Medical cannabis put a huge dent in the opiate market, teens are ditching alcohol in favor of cannabis, and Colorado announced a new batch of labeling regulations.
Let’s dive into this week’s cannanews.
Cannabis Helps Cancer Patients Ditch Opiates, Study Finds
The opiate epidemic remains one of the most pressing issues faced by the U.S. today. In fact, over 564,000 Americans died from overdoses related to prescription and illicit opiates between 1999 and 2020. Fortunately, there is hope, as a new study from the American Medical Association has found that medical cannabis legalization has put a major dent in this crisis.
This new study looked at insurance claim data from 2012-2017 for 38,189 individuals who had been diagnosed with cancer. The patients came from 34 states that had not legalized medical cannabis by Jan. 1, 2012. The study tracked the patients’ opiate use, seeing how it changed as some of the 34 states legalized medical cannabis over the five-year span.
The study found that medical cannabis legalization led to a 5.5% to 19.2% reduction in opiate use. Furthermore, states that legalized dispensaries along with medical cannabis saw a larger reduction than states that only legalized medical use.
Despite the study’s promising findings, the research team reiterated that more research is needed. That being said, the study’s findings are not far off from the findings of similar research that found that cannabis can, at the least, serve as a suitable substitute for opiates.
What do you think of this study’s findings? Do you think medical cannabis is the key to ending the U.S.’s dependence on opiates? Let us know in the comments!
Cannabis Use Up, Alcohol Use Down Among Teens
Despite cannabis’ ever-increasing popularity, alcohol, ultimately, remains king. According to a new study, however, alcohol’s reign may not last much longer if current consumption trends among teens continue.
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This new study comes courtesy of the peer-reviewed journal Clinical Toxicology. The study looked at the instances of intentional exposure to cannabis and alcohol in 338,272 children aged 6-18 from 2000-2020.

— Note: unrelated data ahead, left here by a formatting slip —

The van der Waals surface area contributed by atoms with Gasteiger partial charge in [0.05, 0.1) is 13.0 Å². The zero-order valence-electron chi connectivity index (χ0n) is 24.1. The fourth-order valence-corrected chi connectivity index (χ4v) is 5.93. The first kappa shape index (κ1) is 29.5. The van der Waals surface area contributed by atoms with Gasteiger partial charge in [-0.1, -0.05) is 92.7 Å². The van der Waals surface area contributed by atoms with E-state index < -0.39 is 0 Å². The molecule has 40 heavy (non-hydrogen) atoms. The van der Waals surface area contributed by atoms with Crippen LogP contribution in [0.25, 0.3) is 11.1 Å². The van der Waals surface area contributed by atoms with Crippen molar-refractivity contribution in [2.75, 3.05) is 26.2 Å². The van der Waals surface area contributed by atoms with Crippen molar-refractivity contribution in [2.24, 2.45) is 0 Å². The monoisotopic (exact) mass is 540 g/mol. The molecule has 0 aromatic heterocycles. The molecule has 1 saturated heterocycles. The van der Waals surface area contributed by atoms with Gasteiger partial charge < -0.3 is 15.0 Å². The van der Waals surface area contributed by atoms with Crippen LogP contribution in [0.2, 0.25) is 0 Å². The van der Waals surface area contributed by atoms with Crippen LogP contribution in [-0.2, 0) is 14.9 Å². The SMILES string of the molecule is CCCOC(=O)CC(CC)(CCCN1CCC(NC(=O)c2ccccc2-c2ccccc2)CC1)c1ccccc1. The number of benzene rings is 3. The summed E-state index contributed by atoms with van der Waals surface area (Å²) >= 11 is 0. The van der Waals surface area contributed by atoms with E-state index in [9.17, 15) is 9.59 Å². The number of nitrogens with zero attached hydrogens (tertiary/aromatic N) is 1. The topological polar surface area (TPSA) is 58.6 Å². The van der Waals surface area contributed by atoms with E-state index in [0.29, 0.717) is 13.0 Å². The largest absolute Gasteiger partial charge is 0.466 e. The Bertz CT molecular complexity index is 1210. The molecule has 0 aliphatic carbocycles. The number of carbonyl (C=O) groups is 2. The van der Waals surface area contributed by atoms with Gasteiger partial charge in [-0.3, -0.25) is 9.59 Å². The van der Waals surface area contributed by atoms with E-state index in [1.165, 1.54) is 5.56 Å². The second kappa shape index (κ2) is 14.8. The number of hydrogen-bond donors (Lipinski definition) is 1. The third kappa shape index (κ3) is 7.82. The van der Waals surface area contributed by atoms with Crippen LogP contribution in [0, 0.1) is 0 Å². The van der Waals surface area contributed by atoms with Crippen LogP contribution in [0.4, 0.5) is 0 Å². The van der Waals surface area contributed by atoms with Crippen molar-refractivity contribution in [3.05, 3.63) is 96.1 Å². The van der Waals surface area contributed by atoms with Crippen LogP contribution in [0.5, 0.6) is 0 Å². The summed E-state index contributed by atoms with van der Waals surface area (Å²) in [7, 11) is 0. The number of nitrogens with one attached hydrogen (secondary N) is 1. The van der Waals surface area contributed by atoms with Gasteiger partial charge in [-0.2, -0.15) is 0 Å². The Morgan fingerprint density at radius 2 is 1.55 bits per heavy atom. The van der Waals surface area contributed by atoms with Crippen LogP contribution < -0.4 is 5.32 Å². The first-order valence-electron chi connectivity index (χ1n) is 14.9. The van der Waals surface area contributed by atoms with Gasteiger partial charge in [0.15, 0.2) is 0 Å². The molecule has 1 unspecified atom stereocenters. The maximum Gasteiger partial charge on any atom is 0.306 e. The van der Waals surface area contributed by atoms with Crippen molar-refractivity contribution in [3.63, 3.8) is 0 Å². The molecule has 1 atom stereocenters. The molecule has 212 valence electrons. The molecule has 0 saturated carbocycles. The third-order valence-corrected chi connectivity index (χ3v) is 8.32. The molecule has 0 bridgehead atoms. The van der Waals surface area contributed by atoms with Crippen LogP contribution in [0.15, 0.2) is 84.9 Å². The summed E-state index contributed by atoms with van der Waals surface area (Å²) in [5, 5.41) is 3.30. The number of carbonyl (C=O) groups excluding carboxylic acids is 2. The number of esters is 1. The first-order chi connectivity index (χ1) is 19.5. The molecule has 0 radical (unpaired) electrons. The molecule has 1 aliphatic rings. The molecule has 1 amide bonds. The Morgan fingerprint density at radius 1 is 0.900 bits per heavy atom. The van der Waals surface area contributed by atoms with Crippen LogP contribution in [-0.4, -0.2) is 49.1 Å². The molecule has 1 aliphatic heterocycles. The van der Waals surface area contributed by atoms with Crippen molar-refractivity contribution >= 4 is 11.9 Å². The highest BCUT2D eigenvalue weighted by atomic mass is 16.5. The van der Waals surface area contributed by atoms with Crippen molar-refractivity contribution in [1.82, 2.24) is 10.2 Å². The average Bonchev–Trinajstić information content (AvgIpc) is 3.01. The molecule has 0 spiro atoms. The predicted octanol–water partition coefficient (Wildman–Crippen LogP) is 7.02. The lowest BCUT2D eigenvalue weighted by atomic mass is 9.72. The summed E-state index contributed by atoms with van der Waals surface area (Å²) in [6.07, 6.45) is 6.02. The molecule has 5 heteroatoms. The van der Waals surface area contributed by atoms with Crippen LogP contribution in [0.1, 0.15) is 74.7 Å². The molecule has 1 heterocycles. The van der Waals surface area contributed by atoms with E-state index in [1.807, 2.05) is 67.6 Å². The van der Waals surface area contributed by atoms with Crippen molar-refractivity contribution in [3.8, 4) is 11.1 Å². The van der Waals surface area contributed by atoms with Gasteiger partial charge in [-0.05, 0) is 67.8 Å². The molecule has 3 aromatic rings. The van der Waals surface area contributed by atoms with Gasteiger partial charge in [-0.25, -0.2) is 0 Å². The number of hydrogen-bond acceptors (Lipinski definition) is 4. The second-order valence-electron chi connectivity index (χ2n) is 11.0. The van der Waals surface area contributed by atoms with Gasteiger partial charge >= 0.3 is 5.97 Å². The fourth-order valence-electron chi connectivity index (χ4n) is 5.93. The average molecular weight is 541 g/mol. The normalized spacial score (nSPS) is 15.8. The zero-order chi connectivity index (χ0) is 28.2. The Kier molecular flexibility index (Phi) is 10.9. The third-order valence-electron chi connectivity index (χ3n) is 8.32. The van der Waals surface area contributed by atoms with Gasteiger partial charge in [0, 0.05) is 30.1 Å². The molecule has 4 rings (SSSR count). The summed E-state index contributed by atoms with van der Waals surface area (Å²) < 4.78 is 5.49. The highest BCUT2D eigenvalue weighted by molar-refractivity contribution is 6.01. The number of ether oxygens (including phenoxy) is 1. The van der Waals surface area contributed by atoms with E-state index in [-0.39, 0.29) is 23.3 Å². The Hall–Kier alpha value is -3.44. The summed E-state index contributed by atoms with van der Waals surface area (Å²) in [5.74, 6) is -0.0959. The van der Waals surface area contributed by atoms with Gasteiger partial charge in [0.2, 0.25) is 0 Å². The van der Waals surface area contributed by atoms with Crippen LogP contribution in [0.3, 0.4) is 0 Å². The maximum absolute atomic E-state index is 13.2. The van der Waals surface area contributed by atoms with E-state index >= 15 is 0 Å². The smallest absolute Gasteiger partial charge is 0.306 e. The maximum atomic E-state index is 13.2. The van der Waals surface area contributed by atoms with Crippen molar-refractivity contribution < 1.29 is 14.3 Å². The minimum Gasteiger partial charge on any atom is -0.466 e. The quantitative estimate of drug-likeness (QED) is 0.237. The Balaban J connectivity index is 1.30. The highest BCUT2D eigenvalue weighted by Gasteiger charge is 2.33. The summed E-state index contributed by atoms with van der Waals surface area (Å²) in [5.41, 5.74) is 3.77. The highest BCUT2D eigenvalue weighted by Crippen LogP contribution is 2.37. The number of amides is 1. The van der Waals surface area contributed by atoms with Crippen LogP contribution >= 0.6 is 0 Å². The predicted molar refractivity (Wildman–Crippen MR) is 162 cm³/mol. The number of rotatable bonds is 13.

The study found that cannabis use rose 245% since the 2000s. Over the same period, alcohol abuse among this same group decreased significantly. These two trends converged in the year 2013, with cannabis exposure/abuse cases outpacing alcohol cases every year since.
The researchers behind this study alleged that these figures are a cause for concern, showing that cannabis legalization puts cannabis in the hands of children and teens. However, this theory has already been debunked by a study from the American Journal of Preventative Medicine (AJPM) in November. The AJPM study found that cannabis legalization is not significantly related to an increased probability of cannabis use among teens.
What do you think of this ongoing trend? Is it a cause for concern or a “net-positive”? Let us know in the comments!
Colorado Introduces New Batch of Cannabis Regulations
Colorado cannabis businesses have a new batch of regulations to comply with. These new regulations come after extensive negotiations between officials from Colorado’s Marijuana Enforcement Division (MED) and industry stakeholders.
The first of these new regulations stipulates that all cannabis products need to include a “use by” label. MED advises cannabis businesses to do shelf-testing themselves to ensure maximum accuracy. Additionally, businesses also need to include information telling customers how to best store their cannabis products. These two labeling regulations go into effect on Jan. 1, 2024.
Finally, MED’s new pack of regulations also includes a rule allowing surplus medical cannabis to be recirculated in the adult-use market. This regulation goes into effect on Jan. 1, 2023.
What do you think of Colorado’s new batch of cannabis regulations? Let us know in the comments!